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Find us at Winetopia Auckland

By: Jon Church

We’re super excited to be part of Winetopia Auckland this year.  In it’s 3rd year, Winetopia is a celebration of New Zealand Wine, boasting a massive representation of 60 amazing wineries from iconic wine regions. 

We’ll be playing a special Winetopia version of Winoceros, giving you just a taster of the full game.  Sharpen your NZ wine knowledge in a fun and interactive way.

There will also be an opportunity to pair your sumptuous wines with delicious food offerings from a selection of award winning artisans, all washed down with sultry live entertainment.

You can find the Winoceros herd at stand 34, opposite the main stage, on 22-23 June. 

Tickets are selling fast! so get over to the Winetopia website and grab yours without delay,

Cheers

Do we need more information on wine labels?

By: Bob Campbell MW

There is mounting pressure to add more nutritional information on wine labels after beer producers have started printing nutritional panels showing sugar content, preservatives, carbohydrate content and total kilojoules/calories on their labels.

When exporting to other countries, labels must comply with the label laws of those countries. That doesn’t seem to be a two-way street.

Label information required on the domestic market includes:

  • Country of origin (if made from grapes or concentrate from more than one country these should be listed in descending order)
  • Product name (“wine”, or wine type such as “sparkling wine”, of a variety or generic name such as “port”)
  • Alcohol by volume (+/- 1.5% for wine and sparkling wine)
  • Content (e.g. 750ml)
  • Producer (name and address of producer, importer, packer or vendor in New Zealand or Australia).
  • Sulphite (if more than 10mg/kg)
  • Allergen declaration (if milk, milk products, egg, egg products, fish products or other allergens are used)
  • Standard drinks
  • Lot identification (if more than one bottling)

Labels cannot:

  • Carry health claims
  • Encourage excessive consumption
  • Have special appeal to minors
  • Claim to be low in alcohol or non-intoxicating
  • Be false or liable to mislead consumers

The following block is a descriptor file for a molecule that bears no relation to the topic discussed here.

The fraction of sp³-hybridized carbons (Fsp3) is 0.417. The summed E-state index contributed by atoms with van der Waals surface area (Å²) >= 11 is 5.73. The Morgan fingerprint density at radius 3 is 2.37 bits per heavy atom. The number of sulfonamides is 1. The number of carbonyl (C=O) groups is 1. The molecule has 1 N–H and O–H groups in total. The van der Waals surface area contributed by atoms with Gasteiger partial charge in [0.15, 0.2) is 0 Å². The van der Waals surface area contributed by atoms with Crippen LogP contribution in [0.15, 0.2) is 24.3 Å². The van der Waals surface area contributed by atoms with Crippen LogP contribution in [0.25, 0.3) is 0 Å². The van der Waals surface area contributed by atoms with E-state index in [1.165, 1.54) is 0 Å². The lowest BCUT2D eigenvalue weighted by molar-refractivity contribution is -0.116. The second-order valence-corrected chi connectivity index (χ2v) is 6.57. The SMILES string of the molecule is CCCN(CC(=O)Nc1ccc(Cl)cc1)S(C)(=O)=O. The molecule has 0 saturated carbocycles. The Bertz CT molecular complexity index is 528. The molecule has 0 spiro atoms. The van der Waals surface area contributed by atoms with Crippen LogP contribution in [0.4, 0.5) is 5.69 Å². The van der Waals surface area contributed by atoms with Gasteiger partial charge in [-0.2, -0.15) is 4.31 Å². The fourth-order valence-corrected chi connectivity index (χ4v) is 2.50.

When exporting to other countries, labels must comply with the label laws of those countries. That doesn’t seem to be a two-way street. A bottle of 2014 Cos d’Estournel plucked from my cellar does not carry a product name, sulphite declaration, allergen declaration or show standard drinks.

The EU has given wine producers one year to come up with a self-regulatory scheme that improves the amount of nutrition and ingredients labelling information given to drinkers.

In the US, wines with less than 7% alcohol by volume are required to carry a nutritional label. The alcohol level in most wine is significantly higher than that and don’t, therefore, require a nutritional label. However growing pressure from consumer groups could change that.

NZ Winegrowers chief executive Philip Gregan told Stuff.co.nz that the wine industry was not looking at following the beer industry’s lead and that there was not a lot of real estate left on wine labels.

Do we need extra nutritional information?

I’d find residual sugar information quite useful, although it is a slightly simplistic measure of a wine’s apparent sweetness, which is also influenced by acidity, pH, tannins and alcohol level. Residual sugar and alcohol level would then allow keen consumers to calculate calories. It would also relieve the frustration of searching for a truly dry riesling or pinot gris when too few wines give reliable information on sweetness level.

The Real ReviewBob Campbell MW

Claret Confiscation, Bob Campbell MW

By: Bob Campbell MW

Some years ago I was invited to a small dinner party that included a few wine industry guests. I searched through my cellar for a special wine that wine enthusiasts might appreciate. I chose a bottle of 1970 Chateau Lascombes – a Second Growth Bordeaux from a very good vintage. I am a big fan of Lascombes but had never tasted the 1970.

I should have become slightly suspicious when the host took the bottle and placed it on his sideboard without glancing at the label. I didn’t expect the wine to have been served during the first course but became mildly alarmed when it didn’t appear during the main. Surely it must be served with the cheese? We finished with crème caramel. There was no cheese course. It finally dawned on me that the host was not going to open my wine.

If the host has gone to some trouble to match the food with decent wines I can understand that he or she might be reluctant to add or substitute a newcomer. In that event, the host has an obligation to warn guests that the wines have been carefully selected to match the food when they are invited to dinner. In Britain, a host might write the donor’s name on a gifted bottle and promise to share it at a later date. I’ve never seen that happen in this country. It’s more common to get a “thanks” as your precious bottle disappears into a cupboard.

the real review

bob

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